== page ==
It is more important than ever to choose an agent with the experience, qualifications and knowledge of the luxury market when selling your home. The one-size-fits-all approach simply doesn’t work when selling luxury properties and is even more important when selling property in Regional cities.
Michael Marquette is the co-Founder and Director of Marquette Turner Luxury Homes in East Sydney, New South Wales, Australia. Founded on Australia Day 2007 by Marquette and Simon Turner, Marquette Turner is a property consultancy company covering the Australian states of New South Wales and Victoria. Marquette has a background in medicine and a large retail and wholesale business. Very interesting. An inexperienced real-estate agent might not know the best way to sell a home in the current market, so it’s important to choose wisely. Otherwise, buyers might not bother to pay attention to sellers’ efforts. The photo above is from www.flickr.com/photos/rickmccharles/2269842297 and it is the copyright of Rick McCharles.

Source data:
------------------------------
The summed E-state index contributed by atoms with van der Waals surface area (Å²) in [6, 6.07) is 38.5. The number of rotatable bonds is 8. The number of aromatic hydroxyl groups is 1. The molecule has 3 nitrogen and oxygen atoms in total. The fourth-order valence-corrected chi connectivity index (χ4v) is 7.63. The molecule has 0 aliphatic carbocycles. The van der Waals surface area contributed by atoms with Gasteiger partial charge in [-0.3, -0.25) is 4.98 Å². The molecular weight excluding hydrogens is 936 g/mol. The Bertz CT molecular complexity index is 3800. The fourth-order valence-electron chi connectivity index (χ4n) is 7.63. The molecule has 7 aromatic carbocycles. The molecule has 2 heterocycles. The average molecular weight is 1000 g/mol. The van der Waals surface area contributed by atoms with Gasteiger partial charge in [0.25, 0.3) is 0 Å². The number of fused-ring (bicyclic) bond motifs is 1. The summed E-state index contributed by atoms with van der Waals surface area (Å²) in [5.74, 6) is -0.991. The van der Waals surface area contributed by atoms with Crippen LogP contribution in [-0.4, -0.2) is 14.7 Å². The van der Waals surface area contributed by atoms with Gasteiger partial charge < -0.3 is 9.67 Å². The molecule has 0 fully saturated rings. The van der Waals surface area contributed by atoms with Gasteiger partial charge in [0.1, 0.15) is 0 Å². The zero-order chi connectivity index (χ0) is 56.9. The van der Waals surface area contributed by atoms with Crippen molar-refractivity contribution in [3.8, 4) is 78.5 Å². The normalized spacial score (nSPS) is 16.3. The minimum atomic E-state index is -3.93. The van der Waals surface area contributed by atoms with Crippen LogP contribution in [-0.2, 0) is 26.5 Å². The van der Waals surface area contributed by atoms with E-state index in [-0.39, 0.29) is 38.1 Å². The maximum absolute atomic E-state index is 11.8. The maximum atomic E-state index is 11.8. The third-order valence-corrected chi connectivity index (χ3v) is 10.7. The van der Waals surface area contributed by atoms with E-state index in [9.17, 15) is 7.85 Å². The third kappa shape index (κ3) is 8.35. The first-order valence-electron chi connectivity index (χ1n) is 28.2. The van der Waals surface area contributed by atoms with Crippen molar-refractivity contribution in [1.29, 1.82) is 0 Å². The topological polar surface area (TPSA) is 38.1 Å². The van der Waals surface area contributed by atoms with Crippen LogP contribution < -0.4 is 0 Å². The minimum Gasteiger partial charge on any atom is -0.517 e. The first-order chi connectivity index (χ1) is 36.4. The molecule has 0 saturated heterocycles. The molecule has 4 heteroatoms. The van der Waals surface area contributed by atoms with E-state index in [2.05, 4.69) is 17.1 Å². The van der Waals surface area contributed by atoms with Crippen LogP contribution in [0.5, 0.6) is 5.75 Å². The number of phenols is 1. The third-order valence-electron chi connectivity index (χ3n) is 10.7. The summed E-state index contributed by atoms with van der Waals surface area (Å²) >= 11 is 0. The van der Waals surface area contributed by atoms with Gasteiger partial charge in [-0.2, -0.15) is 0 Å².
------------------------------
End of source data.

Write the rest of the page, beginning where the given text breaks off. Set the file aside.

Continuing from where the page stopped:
By Andrew Harper
Many people have a list of places they’d like to visit before they move on to the next world; here are a few American suggestions of my own.
For conversation’s sake, I have avoided the obvious targets, but a stroll across the Golden Gate Bridge or a trip up the Empire State Building is still definitely worth it.
Though we are lucky to live in a beautiful country, I have focused on smaller, man-made locales, simply because a catalog of pretty American places could stretch on forever.
This list is admittedly subjective, but it comes from 30 years of professional wandering. Some places are more well-known than others, but all share a sense of tranquility and wonder.
And since I review small boutique hotels for a living, I have included nearby recommended places to stay. Happy travels!
Madison Valley, Montana